Labor Day, legal holiday honoring workers, celebrated in the United States and Canada on the first Monday in September. The observance includes parades and speeches reviewing labor’s contributions to society. In most of Europe the first of May—May Day—is set aside as a day to honor workers.
|II||ORIGINS OF LABOR DAY IN THE UNITED STATES|
For years Labor Day was an occasion not only to honor the achievements of labor but also to draw public attention to the plight of workers and such problems as child labor. These boys, documented in a photograph by Lewis Hine, were working long hours in an American textile mill in the early 1900s.
Library of Congress/Corbis
Peter J. McGuire, a carpenter and union leader, generally receives credit for suggesting a holiday to honor workers in 1882. McGuire chose the September date to give workers a holiday midway through the long stretch between Independence Day (July 4) and Thanksgiving (the fourth Thursday in November). The first Labor Day observance was held in New York City on September 5, 1882. Thousands of workers marched in a parade from City Hall to Union Square. Afterward, they gathered in a park with their families for a picnic and speeches.
In 1887 Oregon became the first state to make Labor Day a legal holiday. Other states soon followed. Early Labor Day parades were demonstrations in support of an eight-hour workday. During the 1800s most laborers worked long hours at low pay.
|III||LABOR DAY BECOMES A FEDERAL HOLIDAY|
In 1894 the United States Congress passed legislation that made Labor Day a federal holiday, and President Grover Cleveland signed the bill into law. That year, railway workers in Pullman, Illinois, had gone on strike to protest wage cuts. Cleveland sent in federal troops to end the strike. Strikers were killed, and their leaders were jailed. Congress and the president hoped to pacify labor with the holiday.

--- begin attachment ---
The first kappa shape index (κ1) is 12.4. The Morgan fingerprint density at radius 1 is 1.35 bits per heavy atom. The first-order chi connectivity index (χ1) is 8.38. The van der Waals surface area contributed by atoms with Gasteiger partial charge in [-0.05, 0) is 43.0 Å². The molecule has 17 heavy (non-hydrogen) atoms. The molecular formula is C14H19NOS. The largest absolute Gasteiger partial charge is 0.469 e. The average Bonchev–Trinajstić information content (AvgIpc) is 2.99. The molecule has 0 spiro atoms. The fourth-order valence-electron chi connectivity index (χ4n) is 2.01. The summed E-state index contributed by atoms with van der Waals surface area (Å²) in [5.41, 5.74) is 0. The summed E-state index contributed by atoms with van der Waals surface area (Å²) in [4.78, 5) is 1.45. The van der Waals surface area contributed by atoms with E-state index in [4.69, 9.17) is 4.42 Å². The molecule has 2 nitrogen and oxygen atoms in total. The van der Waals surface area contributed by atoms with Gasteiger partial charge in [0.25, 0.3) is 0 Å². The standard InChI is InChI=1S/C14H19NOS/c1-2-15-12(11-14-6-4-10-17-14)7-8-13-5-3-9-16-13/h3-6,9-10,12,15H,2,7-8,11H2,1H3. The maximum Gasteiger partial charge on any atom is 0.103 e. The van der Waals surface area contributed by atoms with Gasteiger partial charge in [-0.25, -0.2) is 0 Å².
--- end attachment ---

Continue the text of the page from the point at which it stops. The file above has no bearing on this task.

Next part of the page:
|IV||LABOR DAY OBSERVANCES|
For some time Labor Day remained a time not only to commemorate labor’s contributions but also to draw public attention to the plight of workers and the struggle of labor unions to improve working conditions. Parades in which workers march with their local union and at which labor leaders give speeches are still a major feature of Labor Day in many U.S. towns and cities. One of the largest Labor Day parades in the United States takes place in New York City.
To many Americans, however, Labor Day signals the end of summer vacations and the start of a new school year. Many families observe Labor Day by gathering for the last picnic of summer or the season’s final trip to the beach.
|V||LABOUR DAY IN CANADA|
Labor groups in the Canadian cities of Ottawa and Toronto first organized parades and rallies in 1872, ten years before the first Labor Day celebration in the United States. The parade in Ottawa, Canada’s capital, marched to the home of Canadian prime minister John A. Macdonald. At that time, union activity was illegal in Canada. Macdonald promised that such laws would be removed from the statute books, and the Canadian Parliament repealed the laws against union membership later in 1872.
Peter McGuire, the initiator of New York City’s first Labor Day parade, may have gotten the idea from Toronto. Toronto labor officials invited McGuire to their celebrations in 1882. That year he proposed the idea for a workers’ parade in New York.
The Canadian Parliament passed legislation making Labour Day an official holiday in 1894, the same year as the U.S. Congress. Labour Day celebrations in Canada are held on the first Monday in September and are similar to those in the United States.